It's tough to be the only person voicing an unpopular opinion. Mickey Rourke knows; after weeks of speaking out in support of his latest film, "Year of the Dragon," and its director, Michael Cimino, the actor is bruised--and bitter.
"It's been a nightmare," Rourke said wearily in a telephone interview. "It's completely changed the way I feel toward film critics and the media."
Much of Rourke's indignation that day stemmed from an interview he had with "Good Morning America" co-host Joan Lunden.
"After I talked with her," she told the producer to kill the segment because I was too supportive of Michael," he claimed.
(A spokesman for the ABC morning show said the videotape of the interview had been "inadvertently damaged" and was therefore unusable. Rourke's publicist, however, recalled being told by the producers that the interview had been too "one-dimensional.")
To call Rourke's opinion "unpopular" seems almost an understatement, given the barrage of bad press aimed at "Dragon" since its Aug. 16 release. The story of a crime-busting police captain's fight to crush a powerful Chinese underworld syndicate--its director, screenwriters (Cimino and Oliver Stone), actors and distributor (MGM/UA)--have variously been excoriated by critics, columnists, Chinese- and other Asian-Americans and even a city councilman (Mike Woo of Los Angeles).
Issues raised include everything from "Heaven's Gate" (Cimino's previous debacle) to the changing hues of gray in Rourke's hair (although most complaints focus on Cimino's treatment of Asian-Americans and women).
Rourke was particularly irritated at Woo's involvement in Asian-American protests: "He's only become involved in that issue to elevate himself politically. Let Woo organize something to feed people who can't get jobs instead of grandstanding like this."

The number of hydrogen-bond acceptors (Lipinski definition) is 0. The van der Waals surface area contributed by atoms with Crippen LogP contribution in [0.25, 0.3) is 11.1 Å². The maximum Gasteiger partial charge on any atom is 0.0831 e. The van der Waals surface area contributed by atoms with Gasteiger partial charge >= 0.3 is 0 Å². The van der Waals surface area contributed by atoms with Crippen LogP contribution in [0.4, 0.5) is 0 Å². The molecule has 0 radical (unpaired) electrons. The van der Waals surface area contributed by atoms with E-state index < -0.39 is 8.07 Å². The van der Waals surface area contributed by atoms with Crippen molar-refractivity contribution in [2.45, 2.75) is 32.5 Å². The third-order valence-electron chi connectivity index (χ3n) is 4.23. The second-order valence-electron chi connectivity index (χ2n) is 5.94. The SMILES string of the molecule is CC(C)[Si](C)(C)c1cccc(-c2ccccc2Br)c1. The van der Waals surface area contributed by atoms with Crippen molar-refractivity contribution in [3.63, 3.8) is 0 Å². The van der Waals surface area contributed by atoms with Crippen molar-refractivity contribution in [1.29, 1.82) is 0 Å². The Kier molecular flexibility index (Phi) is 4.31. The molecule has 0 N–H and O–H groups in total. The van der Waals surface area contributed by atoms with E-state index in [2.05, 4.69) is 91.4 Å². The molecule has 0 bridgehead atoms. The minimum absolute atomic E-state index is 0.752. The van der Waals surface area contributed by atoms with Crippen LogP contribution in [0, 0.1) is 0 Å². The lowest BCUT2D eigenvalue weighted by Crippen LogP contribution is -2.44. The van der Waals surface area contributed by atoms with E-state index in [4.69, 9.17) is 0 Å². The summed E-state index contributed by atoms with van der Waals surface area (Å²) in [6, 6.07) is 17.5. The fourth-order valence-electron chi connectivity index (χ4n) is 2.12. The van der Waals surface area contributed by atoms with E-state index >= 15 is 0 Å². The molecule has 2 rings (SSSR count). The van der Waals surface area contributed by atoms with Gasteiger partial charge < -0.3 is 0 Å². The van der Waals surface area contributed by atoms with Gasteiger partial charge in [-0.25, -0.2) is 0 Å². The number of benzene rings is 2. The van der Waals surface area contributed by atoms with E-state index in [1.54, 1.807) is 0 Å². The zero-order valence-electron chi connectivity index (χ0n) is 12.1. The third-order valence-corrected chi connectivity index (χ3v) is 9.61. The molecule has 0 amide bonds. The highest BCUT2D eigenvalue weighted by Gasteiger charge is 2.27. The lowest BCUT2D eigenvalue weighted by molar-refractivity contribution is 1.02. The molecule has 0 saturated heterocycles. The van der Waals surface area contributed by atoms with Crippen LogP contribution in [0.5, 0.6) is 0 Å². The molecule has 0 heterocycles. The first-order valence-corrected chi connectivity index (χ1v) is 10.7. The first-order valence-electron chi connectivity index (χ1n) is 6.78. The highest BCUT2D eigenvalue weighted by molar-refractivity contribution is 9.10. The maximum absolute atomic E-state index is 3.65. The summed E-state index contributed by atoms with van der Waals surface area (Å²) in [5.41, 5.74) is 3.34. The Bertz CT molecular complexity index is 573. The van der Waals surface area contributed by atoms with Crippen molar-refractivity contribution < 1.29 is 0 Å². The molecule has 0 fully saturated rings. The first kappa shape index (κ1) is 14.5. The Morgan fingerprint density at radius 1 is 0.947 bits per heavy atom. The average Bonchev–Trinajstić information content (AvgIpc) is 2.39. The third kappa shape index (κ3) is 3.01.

Rourke voiced even less respect for the critics, who generally have praised him for his film performances ("Body Heat," "Diner," "Pope of Greenwich Village," among others).
"Sometimes I used to read what they had to say about movies," Rourke said, "but after what we've gone through with the critics on this film, my opinion of them has changed. They're totally gutless people who don't realize that it takes one or two years to make a movie. To slash things apart like that. . . ." Frustrated, he stopped mid-sentence.
Still, it wasn't as if the reaction to the film had been unexpected.
Several days before "Dragon" opened, Mickey Rourke conducted business as usual from his Beverly Hills office.
Outside, it may have been the Big Orange, but inside the atmosphere was pure Big Apple. Despite an abundance of sunlight outside, the heavy dark wood furniture on the bare floors was just barely illuminated in the shaded room by a lamp in a corner.
Given Rourke's predilection for New York City and living in hotels, his emigration to Los Angeles seemed out of character (in addition to his office, he's rented a home here with his wife, actress Deborah Feuer).
"I had a thing with my wife about the hotels that had come to a crossroads," Rourke explained, smiling guiltily.
"I had to make a decision and think about what my priorities were. Besides, I get, uh, self-destructive in New York. Whatever schedule I try to put together, I can't seem to stick to it. I get too . . . um, well," he smiled again. "I have too much fun."
Although he turns 30 this week, Rourke seems older. His hair was pomaded back in a 1950s style and, though unwrinkled, his face is weathered, perhaps the result of his years spent boxing, first professionally and now for fun. His eyes reflect the kind of awareness and wisdom that come from years of streetwise living.
Rourke has been elevated to Godfather-like status by many actors in their early to mid-20s, who seek him out for counsel on their careers and speak of him in reverential tones. He referred to them as "kids," and complained, "I enjoy working with them, but all some of them want to do is be famous; they don't want to work hard enough."
A mention of the Brat Pack and his derision became palpable.
"I'm very careful now who I open up to because, in the past few years, I've seen a lot of the kids I cared about get very neurotic. Once they start working, they get real. . . ."--he searched for the word--"I don't know how to describe it . . . it's ugly."
With those words, Rourke's youthful innocence rose to the surface like cream, with his dese and dose voice as soft and soothing as lamb's wool and a smile that managed to be angelic, vulnerable and mischievous simultaneously.
His primary loyalty is to his friends; he protects and helps those he deems "good dudes," often at his own emotional and financial expense.
Rourke lit a cigarette and began to talk about such a friend, director Cimino, who cast Rourke in "Heaven's Gate" although the part was later cut.